understanding how we can support open data. so, thank you. (applause) >> good morning, everybody. can you hear me? good morning and welcome to the hatchery. this is our newest space. my name is rajul pakash, i'm one of the founders. along with my other partners, chris and richy in the back, and lawrence who could not make it. welcome to 6 45 harrison and the hatchery. it's super exciting to have such a dynamic group of people from both the public and private sector here today. and as a self-proclaimed geek and tech entrepreneur, this is really exciting for me. before i wax on about that's correct really quickly want to give you just a quick 90-second thing about the hatchery. we opened our doors about a year ago at 625 2nd street, bought 21 thou square feet there. we opened our doors and within a year we've grown into a whole new space which we opened two months ago. * across both spaces we have about 135 companies and it's sort of awesome. they are not all tech. we sort of range from writers and virtual wineries which are right behind me. to some of the leading technology compan
as creating access to the public, using the open data sets, and creating exposure to neighborhoods that you probably traditionally didn't even think were there, we realized there were 1200 different facilities all through the park -- all through the city as we were going out to explore. and upon our own discovery, and i being a local native, i didn't know about 800 of them. so, as we move forward into the future, taking this, working with some other departments like san francisco arts, we're creating access for people, creating efficiency with the government being able to manage transactions, creating a platform for people to actually interact with the city on a level that hasn't been done before. so, ideally, using the san francisco rec and park, the future san francisco arts app, using our mobile commerce to manage that is creating jobs, revenue, and efficiency for the public and tourists to be able to navigate san francisco in a way that hasn't been done before. thank you. >> all right. (applause) >> so, we're going to show another application from motion launch, the founder and ceo, joh
a couple of data points. turns out the u.s. government tracks this for global economic development purposes. by the way, if the number of servers per employee is zero, what is the chances for global economic development? 0. right. and that brazil is a 0.04. india is a 0.02. i have no idea what the u.s. is that. that gives you some metric. my friends who run these application cloud service companies, they are sitting at 0.5 to 1.0. most of the people who listen to me -- actually, i did this three or four months ago. the guy sitting right here was the cio of kimberly-clark, an old friend of mine. so i asked him how many servers per employee he had, and he said we had 0.4 and headed for 0.2, proudly. ok, who do you think is sitting at 30 to one? facebook. would you think is sitting at 50 to one? for your technical people in the room, do you think they are operating inefficiently? no, i do not think so. furthermore, do you think that they are using all those servers to serve up web pages? no. right? these are truly information- power businesses. at the end of the day, my opinion -- lots of peop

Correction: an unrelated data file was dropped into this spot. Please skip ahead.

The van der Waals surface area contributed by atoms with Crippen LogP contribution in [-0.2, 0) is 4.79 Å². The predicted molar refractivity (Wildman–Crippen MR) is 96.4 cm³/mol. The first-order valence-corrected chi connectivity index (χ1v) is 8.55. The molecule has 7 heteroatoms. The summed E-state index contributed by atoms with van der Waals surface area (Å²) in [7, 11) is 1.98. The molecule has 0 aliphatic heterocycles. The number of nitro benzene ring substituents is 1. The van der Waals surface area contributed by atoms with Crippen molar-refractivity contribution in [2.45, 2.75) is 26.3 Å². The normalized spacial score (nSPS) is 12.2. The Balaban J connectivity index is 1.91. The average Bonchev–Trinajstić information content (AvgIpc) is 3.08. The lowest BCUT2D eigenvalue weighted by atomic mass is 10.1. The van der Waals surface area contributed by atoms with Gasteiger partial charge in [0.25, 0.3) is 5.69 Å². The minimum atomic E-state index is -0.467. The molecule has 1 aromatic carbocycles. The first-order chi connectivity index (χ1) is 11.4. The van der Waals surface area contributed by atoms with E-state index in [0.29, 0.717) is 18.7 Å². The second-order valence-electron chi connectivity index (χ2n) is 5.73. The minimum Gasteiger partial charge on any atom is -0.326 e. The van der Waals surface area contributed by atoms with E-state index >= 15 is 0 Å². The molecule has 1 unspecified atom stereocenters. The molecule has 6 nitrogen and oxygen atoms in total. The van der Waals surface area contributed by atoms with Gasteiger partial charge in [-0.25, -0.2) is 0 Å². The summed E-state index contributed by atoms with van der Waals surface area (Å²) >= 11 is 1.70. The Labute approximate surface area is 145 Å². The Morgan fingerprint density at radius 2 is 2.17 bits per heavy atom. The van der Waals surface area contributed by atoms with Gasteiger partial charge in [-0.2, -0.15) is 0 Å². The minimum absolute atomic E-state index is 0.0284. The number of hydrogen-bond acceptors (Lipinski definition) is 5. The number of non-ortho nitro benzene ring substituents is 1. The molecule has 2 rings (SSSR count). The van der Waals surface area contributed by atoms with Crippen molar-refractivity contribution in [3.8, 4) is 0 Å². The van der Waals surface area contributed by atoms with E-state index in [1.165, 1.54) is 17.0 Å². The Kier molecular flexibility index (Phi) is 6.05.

. >> big data is watching you. >> they will dive into whatever it is and figure out the ramifications of it lart. >> does the government know too much? >> we couldn't have gotten away with half of what the administration does. >> can it be controlled? >> we balance life, liberty and pursuit of happiness all of the time. >> data. help him het the mother load. >> the democrats took it to the next level. >> fox news report, your secret is out. >> it was in the u.s. capitol behind me that the age of instantaneous electronic communication arguably began. samuel morris opened his first telegraph line between here and baltimore in 1844. the first message he transmitted four words from the old testament "what hath got wrought." what has samuel morris wrought. we generate with our computers phones and other devices an almost continuous trail of electronic data. that information can be stored who knows where anl laysed by who knows whom for who knows what purpose. what does it all mean for the rest of us? our investigation unfolds as a series of stories that would have seemed unconnected a few